If you’ve ever had kids in youth sports, perhaps you’ve been in this position.
The sky is growing darker, there are thunderheads nearby, and maybe you even see some lightning off in the distance. And there’s your kid with a metal bat in his hands.
You want to say something to the coach, but none of the other parents is pointing out that, perhaps, it’s a bad idea to be in a wide-open field with thunderstorms approaching. So you sit quietly, hoping your luck holds.
This gizmo is going to take the burden off parents and coaches.
It’s one of several that the Woodbury has installed around its ginormous Bielenberg Sports Center, and also its Eagle Valley Golf Course. It’s going to tell people when it’s a bad idea to be outside.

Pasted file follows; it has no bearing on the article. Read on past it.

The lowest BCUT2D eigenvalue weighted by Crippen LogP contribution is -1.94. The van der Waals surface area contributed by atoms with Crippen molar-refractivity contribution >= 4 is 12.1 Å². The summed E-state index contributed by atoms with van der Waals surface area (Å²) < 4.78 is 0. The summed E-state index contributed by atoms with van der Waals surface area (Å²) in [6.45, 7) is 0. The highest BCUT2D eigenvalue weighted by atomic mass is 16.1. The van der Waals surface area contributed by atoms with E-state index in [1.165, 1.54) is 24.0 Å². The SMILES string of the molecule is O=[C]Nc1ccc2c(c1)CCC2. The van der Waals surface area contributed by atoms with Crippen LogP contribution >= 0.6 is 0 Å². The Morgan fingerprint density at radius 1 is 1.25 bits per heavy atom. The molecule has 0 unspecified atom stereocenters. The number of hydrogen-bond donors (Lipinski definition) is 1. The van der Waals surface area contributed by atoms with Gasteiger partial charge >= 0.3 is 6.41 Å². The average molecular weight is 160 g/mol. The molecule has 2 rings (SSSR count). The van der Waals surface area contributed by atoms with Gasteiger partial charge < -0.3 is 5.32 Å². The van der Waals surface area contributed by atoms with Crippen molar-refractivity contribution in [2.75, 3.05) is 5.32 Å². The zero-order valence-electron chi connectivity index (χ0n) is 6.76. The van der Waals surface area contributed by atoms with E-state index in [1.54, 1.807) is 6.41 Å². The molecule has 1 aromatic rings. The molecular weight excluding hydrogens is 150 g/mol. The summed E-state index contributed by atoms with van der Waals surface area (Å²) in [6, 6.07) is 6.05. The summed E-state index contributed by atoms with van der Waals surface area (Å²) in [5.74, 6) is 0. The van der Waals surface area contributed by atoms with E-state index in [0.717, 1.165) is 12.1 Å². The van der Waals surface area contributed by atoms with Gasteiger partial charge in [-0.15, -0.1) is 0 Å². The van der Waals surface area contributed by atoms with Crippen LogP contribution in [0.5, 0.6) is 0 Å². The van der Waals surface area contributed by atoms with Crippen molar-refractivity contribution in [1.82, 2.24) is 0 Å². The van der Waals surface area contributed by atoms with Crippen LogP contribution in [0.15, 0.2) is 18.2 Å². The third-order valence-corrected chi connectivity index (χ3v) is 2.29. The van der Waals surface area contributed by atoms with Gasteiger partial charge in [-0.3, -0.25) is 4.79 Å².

“Even up to two weeks ago we had people commenting that there was lightning in the area and the refs at two (soccer) games stopped play while a third kept going,” Mike Richardson, Woodbury’s emergency services commander said this afternoon.
He says the city’s parks and recreation director asked the city to investigate systems in 2011 and the technology has rapidly changed in the last few years.
The system — called ThorGuard — doesn’t detect lightning, it predicts it.
Each “lightning prediction system” operates independently of other ones. Measuring the static electricity in the air, it will warn people whenever lightning is likely within 3 miles. When it is, a signal will trigger sirens scattered around the golf course, baseball, soccer and football fields.
When the storm has sufficiently passed, the system will trigger three short siren blasts to resume play.
The system cost about $55,000, according to city officials, with a FEMA grant paying for about 80 percent of it.
It went live at the city’s golf course last month. It’s nearly ready for action at Bielenberg.